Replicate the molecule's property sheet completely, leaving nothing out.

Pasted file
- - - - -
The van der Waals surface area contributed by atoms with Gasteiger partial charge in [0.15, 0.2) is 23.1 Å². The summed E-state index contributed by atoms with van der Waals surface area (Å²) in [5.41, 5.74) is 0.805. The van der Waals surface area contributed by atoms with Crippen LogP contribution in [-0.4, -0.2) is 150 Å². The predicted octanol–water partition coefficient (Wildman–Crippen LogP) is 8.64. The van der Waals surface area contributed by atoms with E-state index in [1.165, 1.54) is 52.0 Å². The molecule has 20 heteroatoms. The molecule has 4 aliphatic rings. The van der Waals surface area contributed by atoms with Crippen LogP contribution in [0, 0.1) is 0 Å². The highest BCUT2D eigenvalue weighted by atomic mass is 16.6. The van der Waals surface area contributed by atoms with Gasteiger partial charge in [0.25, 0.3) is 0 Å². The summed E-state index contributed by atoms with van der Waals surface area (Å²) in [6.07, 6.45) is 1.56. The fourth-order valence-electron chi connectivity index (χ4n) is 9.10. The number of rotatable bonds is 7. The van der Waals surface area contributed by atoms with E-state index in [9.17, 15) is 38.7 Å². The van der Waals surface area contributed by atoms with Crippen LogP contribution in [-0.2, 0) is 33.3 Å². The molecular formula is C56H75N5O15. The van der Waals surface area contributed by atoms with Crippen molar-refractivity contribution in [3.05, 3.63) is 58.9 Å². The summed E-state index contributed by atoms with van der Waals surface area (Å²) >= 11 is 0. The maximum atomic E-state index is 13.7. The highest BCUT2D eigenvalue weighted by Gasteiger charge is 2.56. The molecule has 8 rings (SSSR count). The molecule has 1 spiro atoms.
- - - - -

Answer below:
The van der Waals surface area contributed by atoms with Gasteiger partial charge in [0.15, 0.2) is 23.1 Å². The summed E-state index contributed by atoms with van der Waals surface area (Å²) in [5.41, 5.74) is 0.805. The van der Waals surface area contributed by atoms with Crippen LogP contribution in [-0.4, -0.2) is 150 Å². The predicted octanol–water partition coefficient (Wildman–Crippen LogP) is 8.64. The van der Waals surface area contributed by atoms with E-state index in [1.165, 1.54) is 52.0 Å². The molecule has 20 heteroatoms. The molecule has 4 aliphatic rings. The van der Waals surface area contributed by atoms with Crippen LogP contribution in [0, 0.1) is 0 Å². The highest BCUT2D eigenvalue weighted by atomic mass is 16.6. The van der Waals surface area contributed by atoms with Gasteiger partial charge in [0.25, 0.3) is 0 Å². The summed E-state index contributed by atoms with van der Waals surface area (Å²) in [6.07, 6.45) is 1.56. The fourth-order valence-electron chi connectivity index (χ4n) is 9.10. The number of rotatable bonds is 7. The van der Waals surface area contributed by atoms with E-state index in [9.17, 15) is 38.7 Å². The van der Waals surface area contributed by atoms with Crippen LogP contribution in [-0.2, 0) is 33.3 Å². The molecular formula is C56H75N5O15. The van der Waals surface area contributed by atoms with Crippen molar-refractivity contribution in [3.05, 3.63) is 58.9 Å². The summed E-state index contributed by atoms with van der Waals surface area (Å²) >= 11 is 0. The maximum atomic E-state index is 13.7. The highest BCUT2D eigenvalue weighted by Gasteiger charge is 2.56. The molecule has 8 rings (SSSR count). The molecule has 1 spiro atoms.